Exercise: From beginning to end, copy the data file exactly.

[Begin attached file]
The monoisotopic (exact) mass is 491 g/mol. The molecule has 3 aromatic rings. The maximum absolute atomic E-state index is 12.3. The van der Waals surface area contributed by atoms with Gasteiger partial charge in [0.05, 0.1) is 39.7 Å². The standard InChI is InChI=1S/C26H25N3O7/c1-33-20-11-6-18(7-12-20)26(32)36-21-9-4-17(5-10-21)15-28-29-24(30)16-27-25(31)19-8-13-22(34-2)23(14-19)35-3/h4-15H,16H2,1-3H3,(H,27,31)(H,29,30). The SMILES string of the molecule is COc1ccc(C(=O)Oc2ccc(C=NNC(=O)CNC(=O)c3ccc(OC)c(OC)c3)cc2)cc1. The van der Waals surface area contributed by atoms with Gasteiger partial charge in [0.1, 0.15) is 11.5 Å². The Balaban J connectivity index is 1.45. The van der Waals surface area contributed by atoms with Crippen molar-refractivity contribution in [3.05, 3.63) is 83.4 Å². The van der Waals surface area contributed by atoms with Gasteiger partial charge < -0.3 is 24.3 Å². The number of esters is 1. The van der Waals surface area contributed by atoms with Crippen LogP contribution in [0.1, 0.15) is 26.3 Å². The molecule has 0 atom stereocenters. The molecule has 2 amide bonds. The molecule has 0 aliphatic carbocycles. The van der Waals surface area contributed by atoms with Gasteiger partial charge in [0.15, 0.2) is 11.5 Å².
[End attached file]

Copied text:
The monoisotopic (exact) mass is 491 g/mol. The molecule has 3 aromatic rings. The maximum absolute atomic E-state index is 12.3. The van der Waals surface area contributed by atoms with Gasteiger partial charge in [0.05, 0.1) is 39.7 Å². The standard InChI is InChI=1S/C26H25N3O7/c1-33-20-11-6-18(7-12-20)26(32)36-21-9-4-17(5-10-21)15-28-29-24(30)16-27-25(31)19-8-13-22(34-2)23(14-19)35-3/h4-15H,16H2,1-3H3,(H,27,31)(H,29,30). The SMILES string of the molecule is COc1ccc(C(=O)Oc2ccc(C=NNC(=O)CNC(=O)c3ccc(OC)c(OC)c3)cc2)cc1. The van der Waals surface area contributed by atoms with Gasteiger partial charge in [0.1, 0.15) is 11.5 Å². The Balaban J connectivity index is 1.45. The van der Waals surface area contributed by atoms with Crippen molar-refractivity contribution in [3.05, 3.63) is 83.4 Å². The van der Waals surface area contributed by atoms with Gasteiger partial charge < -0.3 is 24.3 Å². The number of esters is 1. The van der Waals surface area contributed by atoms with Crippen LogP contribution in [0.1, 0.15) is 26.3 Å². The molecule has 0 atom stereocenters. The molecule has 2 amide bonds. The molecule has 0 aliphatic carbocycles. The van der Waals surface area contributed by atoms with Gasteiger partial charge in [0.15, 0.2) is 11.5 Å².